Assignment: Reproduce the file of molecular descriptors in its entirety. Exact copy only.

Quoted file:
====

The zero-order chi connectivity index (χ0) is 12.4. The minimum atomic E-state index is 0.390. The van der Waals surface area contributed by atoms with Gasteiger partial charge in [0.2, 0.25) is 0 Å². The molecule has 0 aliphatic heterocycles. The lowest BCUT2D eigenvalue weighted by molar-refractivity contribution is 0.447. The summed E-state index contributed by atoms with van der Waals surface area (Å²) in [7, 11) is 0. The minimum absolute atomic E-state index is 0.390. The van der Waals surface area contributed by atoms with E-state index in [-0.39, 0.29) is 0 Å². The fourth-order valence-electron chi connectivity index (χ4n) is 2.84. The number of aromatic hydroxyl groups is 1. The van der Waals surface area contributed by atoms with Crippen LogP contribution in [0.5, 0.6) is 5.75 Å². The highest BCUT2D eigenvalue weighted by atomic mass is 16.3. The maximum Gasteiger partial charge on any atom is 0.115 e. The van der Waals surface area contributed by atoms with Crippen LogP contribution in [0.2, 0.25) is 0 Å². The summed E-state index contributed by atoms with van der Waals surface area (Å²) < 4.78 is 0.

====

The zero-order chi connectivity index (χ0) is 12.4. The minimum atomic E-state index is 0.390. The van der Waals surface area contributed by atoms with Gasteiger partial charge in [0.2, 0.25) is 0 Å². The molecule has 0 aliphatic heterocycles. The lowest BCUT2D eigenvalue weighted by molar-refractivity contribution is 0.447. The summed E-state index contributed by atoms with van der Waals surface area (Å²) in [7, 11) is 0. The minimum absolute atomic E-state index is 0.390. The van der Waals surface area contributed by atoms with E-state index in [-0.39, 0.29) is 0 Å². The fourth-order valence-electron chi connectivity index (χ4n) is 2.84. The number of aromatic hydroxyl groups is 1. The van der Waals surface area contributed by atoms with Crippen LogP contribution in [0.5, 0.6) is 5.75 Å². The highest BCUT2D eigenvalue weighted by atomic mass is 16.3. The maximum Gasteiger partial charge on any atom is 0.115 e. The van der Waals surface area contributed by atoms with Crippen LogP contribution in [0.2, 0.25) is 0 Å². The summed E-state index contributed by atoms with van der Waals surface area (Å²) < 4.78 is 0.